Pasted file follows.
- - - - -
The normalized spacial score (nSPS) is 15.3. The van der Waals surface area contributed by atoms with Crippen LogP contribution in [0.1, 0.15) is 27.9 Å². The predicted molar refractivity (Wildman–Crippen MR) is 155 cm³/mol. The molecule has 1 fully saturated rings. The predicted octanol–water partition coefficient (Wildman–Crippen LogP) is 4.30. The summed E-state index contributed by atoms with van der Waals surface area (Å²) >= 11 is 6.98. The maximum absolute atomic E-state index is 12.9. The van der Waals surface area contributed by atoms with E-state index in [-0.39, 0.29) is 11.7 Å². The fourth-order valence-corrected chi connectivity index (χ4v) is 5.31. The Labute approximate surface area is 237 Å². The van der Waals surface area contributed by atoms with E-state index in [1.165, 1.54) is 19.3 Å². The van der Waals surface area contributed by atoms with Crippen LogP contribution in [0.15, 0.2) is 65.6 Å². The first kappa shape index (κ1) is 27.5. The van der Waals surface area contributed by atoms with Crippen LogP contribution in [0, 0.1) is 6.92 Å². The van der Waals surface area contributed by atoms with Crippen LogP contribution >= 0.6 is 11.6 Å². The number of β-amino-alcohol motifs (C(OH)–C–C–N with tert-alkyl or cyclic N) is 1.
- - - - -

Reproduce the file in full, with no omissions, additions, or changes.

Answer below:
The normalized spacial score (nSPS) is 15.3. The van der Waals surface area contributed by atoms with Crippen LogP contribution in [0.1, 0.15) is 27.9 Å². The predicted molar refractivity (Wildman–Crippen MR) is 155 cm³/mol. The molecule has 1 fully saturated rings. The predicted octanol–water partition coefficient (Wildman–Crippen LogP) is 4.30. The summed E-state index contributed by atoms with van der Waals surface area (Å²) >= 11 is 6.98. The maximum absolute atomic E-state index is 12.9. The van der Waals surface area contributed by atoms with E-state index in [-0.39, 0.29) is 11.7 Å². The fourth-order valence-corrected chi connectivity index (χ4v) is 5.31. The Labute approximate surface area is 237 Å². The van der Waals surface area contributed by atoms with E-state index in [1.165, 1.54) is 19.3 Å². The van der Waals surface area contributed by atoms with Crippen LogP contribution in [0.15, 0.2) is 65.6 Å². The first kappa shape index (κ1) is 27.5. The van der Waals surface area contributed by atoms with Crippen LogP contribution in [0, 0.1) is 6.92 Å². The van der Waals surface area contributed by atoms with Crippen LogP contribution >= 0.6 is 11.6 Å². The number of β-amino-alcohol motifs (C(OH)–C–C–N with tert-alkyl or cyclic N) is 1.